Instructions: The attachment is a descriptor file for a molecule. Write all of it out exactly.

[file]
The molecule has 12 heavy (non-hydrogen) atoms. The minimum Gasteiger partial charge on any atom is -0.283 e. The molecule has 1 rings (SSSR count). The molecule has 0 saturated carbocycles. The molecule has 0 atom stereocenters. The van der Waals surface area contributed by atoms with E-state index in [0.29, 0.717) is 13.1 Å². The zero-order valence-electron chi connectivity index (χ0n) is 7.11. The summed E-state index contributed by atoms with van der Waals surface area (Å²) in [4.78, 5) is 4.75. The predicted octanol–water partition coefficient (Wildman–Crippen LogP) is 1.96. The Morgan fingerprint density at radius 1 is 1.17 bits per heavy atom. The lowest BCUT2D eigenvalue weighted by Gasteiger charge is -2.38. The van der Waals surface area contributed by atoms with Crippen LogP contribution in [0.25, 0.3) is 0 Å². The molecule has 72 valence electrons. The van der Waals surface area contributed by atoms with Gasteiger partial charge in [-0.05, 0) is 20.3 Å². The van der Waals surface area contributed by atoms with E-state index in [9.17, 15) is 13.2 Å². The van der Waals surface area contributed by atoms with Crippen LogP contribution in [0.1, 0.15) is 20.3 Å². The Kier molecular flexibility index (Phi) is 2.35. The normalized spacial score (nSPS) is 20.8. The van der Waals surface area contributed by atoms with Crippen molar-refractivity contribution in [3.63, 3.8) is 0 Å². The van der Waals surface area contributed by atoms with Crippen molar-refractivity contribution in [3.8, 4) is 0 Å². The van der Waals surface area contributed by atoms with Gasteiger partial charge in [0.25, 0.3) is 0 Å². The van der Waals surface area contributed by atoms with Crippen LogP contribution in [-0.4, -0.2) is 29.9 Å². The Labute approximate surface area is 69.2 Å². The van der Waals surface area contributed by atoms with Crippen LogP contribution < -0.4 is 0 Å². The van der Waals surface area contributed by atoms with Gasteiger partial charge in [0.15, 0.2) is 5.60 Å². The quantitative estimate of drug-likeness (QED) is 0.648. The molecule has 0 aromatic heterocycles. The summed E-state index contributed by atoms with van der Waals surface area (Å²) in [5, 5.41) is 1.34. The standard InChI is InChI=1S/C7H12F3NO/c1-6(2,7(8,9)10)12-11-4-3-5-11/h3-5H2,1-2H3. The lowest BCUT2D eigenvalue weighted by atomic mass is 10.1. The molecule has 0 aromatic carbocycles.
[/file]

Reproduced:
The molecule has 12 heavy (non-hydrogen) atoms. The minimum Gasteiger partial charge on any atom is -0.283 e. The molecule has 1 rings (SSSR count). The molecule has 0 saturated carbocycles. The molecule has 0 atom stereocenters. The van der Waals surface area contributed by atoms with E-state index in [0.29, 0.717) is 13.1 Å². The zero-order valence-electron chi connectivity index (χ0n) is 7.11. The summed E-state index contributed by atoms with van der Waals surface area (Å²) in [4.78, 5) is 4.75. The predicted octanol–water partition coefficient (Wildman–Crippen LogP) is 1.96. The Morgan fingerprint density at radius 1 is 1.17 bits per heavy atom. The lowest BCUT2D eigenvalue weighted by Gasteiger charge is -2.38. The van der Waals surface area contributed by atoms with Crippen LogP contribution in [0.25, 0.3) is 0 Å². The molecule has 72 valence electrons. The van der Waals surface area contributed by atoms with Gasteiger partial charge in [-0.05, 0) is 20.3 Å². The van der Waals surface area contributed by atoms with E-state index in [9.17, 15) is 13.2 Å². The van der Waals surface area contributed by atoms with Crippen LogP contribution in [0.1, 0.15) is 20.3 Å². The Kier molecular flexibility index (Phi) is 2.35. The normalized spacial score (nSPS) is 20.8. The van der Waals surface area contributed by atoms with Crippen molar-refractivity contribution in [3.63, 3.8) is 0 Å². The van der Waals surface area contributed by atoms with Crippen molar-refractivity contribution in [3.8, 4) is 0 Å². The van der Waals surface area contributed by atoms with Gasteiger partial charge in [0.25, 0.3) is 0 Å². The van der Waals surface area contributed by atoms with Crippen LogP contribution in [-0.4, -0.2) is 29.9 Å². The Labute approximate surface area is 69.2 Å². The van der Waals surface area contributed by atoms with Crippen LogP contribution < -0.4 is 0 Å². The van der Waals surface area contributed by atoms with Gasteiger partial charge in [0.15, 0.2) is 5.60 Å². The quantitative estimate of drug-likeness (QED) is 0.648. The molecule has 0 aromatic heterocycles. The summed E-state index contributed by atoms with van der Waals surface area (Å²) in [5, 5.41) is 1.34. The standard InChI is InChI=1S/C7H12F3NO/c1-6(2,7(8,9)10)12-11-4-3-5-11/h3-5H2,1-2H3. The lowest BCUT2D eigenvalue weighted by atomic mass is 10.1. The molecule has 0 aromatic carbocycles.